Tam Lin

The first appearance of the ballad of Tam lin is in the ‘The Complaynt of Scotland‘ which was printed in 1549.

I found the tale re told in a book which was part of a series of fairy stories around the world, which my local library had in the children’s section and which I worked my way through, many times.

It is about a headstrong young woman, named Janet who goes where she wills and falls in love with someone  who is under the thrall of the Queen of Fairies so she rescues him, by being brave and seeing through the glamours cast on him.

There are many different versions and variations of the ballad, most of them have been collated here at http://www.tam-lin.org/tamlin1.html

Of course one of the most famous modern english versions was recorded by Fairport Convention.

I don’t know if we will ever see a Disney movie version of Tam Lin, how ever I do know I preferred that Janet as a role model rather then Cinderella or Sleeping beauty growing up.  And then there is the haunting way it ends, with the last words given to the Queen of Fairies, which has always made me wonder what happened next for it seemed to me that this was not going to be the last encounter between her and Janet.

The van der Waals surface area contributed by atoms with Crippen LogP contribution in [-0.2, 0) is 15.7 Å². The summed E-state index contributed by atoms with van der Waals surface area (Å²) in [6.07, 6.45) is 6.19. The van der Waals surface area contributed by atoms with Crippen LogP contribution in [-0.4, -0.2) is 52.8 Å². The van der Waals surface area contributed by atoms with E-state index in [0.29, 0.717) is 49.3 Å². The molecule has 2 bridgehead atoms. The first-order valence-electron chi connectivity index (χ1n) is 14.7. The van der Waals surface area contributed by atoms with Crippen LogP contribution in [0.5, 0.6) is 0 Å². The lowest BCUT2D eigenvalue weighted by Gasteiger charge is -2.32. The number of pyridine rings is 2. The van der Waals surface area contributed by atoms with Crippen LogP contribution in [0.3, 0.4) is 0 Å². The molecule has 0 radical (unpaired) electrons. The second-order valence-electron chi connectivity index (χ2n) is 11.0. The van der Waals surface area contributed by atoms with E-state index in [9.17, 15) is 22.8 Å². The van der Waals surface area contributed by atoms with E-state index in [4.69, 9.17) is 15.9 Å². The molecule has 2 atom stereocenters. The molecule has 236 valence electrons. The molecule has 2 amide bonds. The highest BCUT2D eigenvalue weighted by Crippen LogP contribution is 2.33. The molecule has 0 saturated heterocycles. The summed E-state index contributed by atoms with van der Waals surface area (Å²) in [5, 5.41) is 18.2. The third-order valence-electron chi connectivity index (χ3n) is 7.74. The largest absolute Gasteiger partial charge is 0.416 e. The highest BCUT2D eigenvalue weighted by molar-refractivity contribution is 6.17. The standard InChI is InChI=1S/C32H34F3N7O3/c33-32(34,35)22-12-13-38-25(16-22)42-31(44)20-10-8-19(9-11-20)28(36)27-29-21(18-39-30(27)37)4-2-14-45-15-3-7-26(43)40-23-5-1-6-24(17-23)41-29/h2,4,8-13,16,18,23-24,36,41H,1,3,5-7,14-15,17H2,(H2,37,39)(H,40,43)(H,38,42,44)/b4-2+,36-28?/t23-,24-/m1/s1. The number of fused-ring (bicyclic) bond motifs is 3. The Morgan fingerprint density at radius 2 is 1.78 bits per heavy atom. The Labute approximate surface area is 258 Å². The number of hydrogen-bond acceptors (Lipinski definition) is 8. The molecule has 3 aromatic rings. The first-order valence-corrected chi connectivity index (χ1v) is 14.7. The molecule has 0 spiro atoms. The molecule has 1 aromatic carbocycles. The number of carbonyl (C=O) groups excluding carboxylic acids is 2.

1. Out then spak the Queen o Fairies,
    Out of a bush o broom,
    “Them that has gotten young Tam Lin
    Has gotten a stately-groom.”
  2. Out then spak the Queen o Fairies,
    And an angry woman was she,
    “Shame betide her ill-far’d face,
    And an ill death may she die,
    For she’s taen awa the bonniest knight
    In a’ my companie.
  3. “But had I kend, Tam Lin,” said she,
    “What now this night I see,
    I wad hae taen out thy twa grey een,
    And put in twa een o tree.”

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